National Volunteer Week is April 15th-21st. Read CMHA WW volunteer Brianne’ story about what she’s learned from her experience:
I applied to volunteer with CMHA WW in the summer between the second and third year of my psychology degree at the University of Guelph. My first volunteer position was a Cognitive-Behavioural Therapy and Mindfulness group for teenagers. I had no idea what to expect when I walked into the room on the first day, and it soon became clear that working with this group was going to be a unique experience.
The group facilitator encouraged me and the other volunteer to treat the sessions as therapy for ourselves by remaining open and vulnerable. This way, we could lead and inspire the teenagers we were supporting through modeling our own example.
I’m not going to lie to you – this felt really strange at first. I had always assumed that as a someone in a therapist type of role, it would be important to ‘have it all together.’ However, what I learned was that the teenagers we were there to support were willing to share their stories and challenges because they felt encouraged by us sharing our own struggles.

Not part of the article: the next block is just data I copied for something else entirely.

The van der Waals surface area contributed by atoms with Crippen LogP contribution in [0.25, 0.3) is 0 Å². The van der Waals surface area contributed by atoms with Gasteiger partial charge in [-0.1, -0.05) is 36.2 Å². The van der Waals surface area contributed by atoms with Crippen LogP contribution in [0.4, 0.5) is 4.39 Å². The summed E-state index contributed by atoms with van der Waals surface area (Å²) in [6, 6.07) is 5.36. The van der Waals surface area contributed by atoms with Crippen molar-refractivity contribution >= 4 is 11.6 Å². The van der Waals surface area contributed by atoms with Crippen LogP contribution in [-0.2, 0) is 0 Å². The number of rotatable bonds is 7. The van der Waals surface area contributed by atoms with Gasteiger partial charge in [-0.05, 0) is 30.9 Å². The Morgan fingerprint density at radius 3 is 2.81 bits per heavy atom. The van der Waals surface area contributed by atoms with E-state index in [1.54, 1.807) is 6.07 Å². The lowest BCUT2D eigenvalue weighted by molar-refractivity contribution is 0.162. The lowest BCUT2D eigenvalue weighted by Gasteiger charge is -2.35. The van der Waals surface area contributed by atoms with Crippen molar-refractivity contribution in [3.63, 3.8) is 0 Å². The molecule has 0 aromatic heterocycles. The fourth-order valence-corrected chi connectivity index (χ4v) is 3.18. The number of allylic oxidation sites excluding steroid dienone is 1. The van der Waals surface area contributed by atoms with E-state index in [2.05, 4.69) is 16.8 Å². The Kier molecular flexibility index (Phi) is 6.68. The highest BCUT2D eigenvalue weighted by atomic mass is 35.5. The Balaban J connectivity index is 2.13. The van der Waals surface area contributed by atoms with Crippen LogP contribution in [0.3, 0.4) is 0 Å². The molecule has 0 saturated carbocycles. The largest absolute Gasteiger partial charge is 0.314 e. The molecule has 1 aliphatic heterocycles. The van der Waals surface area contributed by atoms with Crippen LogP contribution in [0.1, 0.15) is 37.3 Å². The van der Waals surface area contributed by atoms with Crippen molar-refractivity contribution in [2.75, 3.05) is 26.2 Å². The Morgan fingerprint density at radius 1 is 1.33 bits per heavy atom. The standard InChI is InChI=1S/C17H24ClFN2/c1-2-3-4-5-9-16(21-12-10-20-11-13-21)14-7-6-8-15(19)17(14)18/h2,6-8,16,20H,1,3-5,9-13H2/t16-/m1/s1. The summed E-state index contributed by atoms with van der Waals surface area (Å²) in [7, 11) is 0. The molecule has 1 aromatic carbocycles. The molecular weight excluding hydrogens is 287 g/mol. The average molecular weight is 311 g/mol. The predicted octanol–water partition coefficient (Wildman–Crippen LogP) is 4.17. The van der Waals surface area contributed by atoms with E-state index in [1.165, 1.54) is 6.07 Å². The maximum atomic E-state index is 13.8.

I am currently volunteering with this group for my third time, and I have personally witnessed young people make huge leaps of progress in just a few weeks, with some teenagers going from being unwilling to speak, to laughing, crying, sharing, and making friends with the other group members. I have learned a ton about supporting teenagers with mental health challenges, how to hold their stories in my heart without letting them consume me, the importance of self-care, and insight into how to handle my own issues.
A few years ago, I was watching Grey’s Anatomy on Netflix and heard Dr. Arizona Robbins refer to children as “tiny humans.” It stuck with me. In my second experience volunteering with CMHA WW, as a Supportive Child Care Volunteer in the Through the Eyes of a Child group, I learned that children are complex individuals deeply affected by their personal experiences.
Taken together, my CMHA WW experiences have only served to increase my passion for supporting vulnerable children and their families. Most importantly, I have gained a deep understanding that it is an immense privilege to be able to walk with a child or adolescent in their journey, and that every breakthrough they have is a moment to celebrate.
This September, I will enter a master’s program in child clinical psychology and I credit my time at CMHA WW in a large part for helping to prepare me for that future.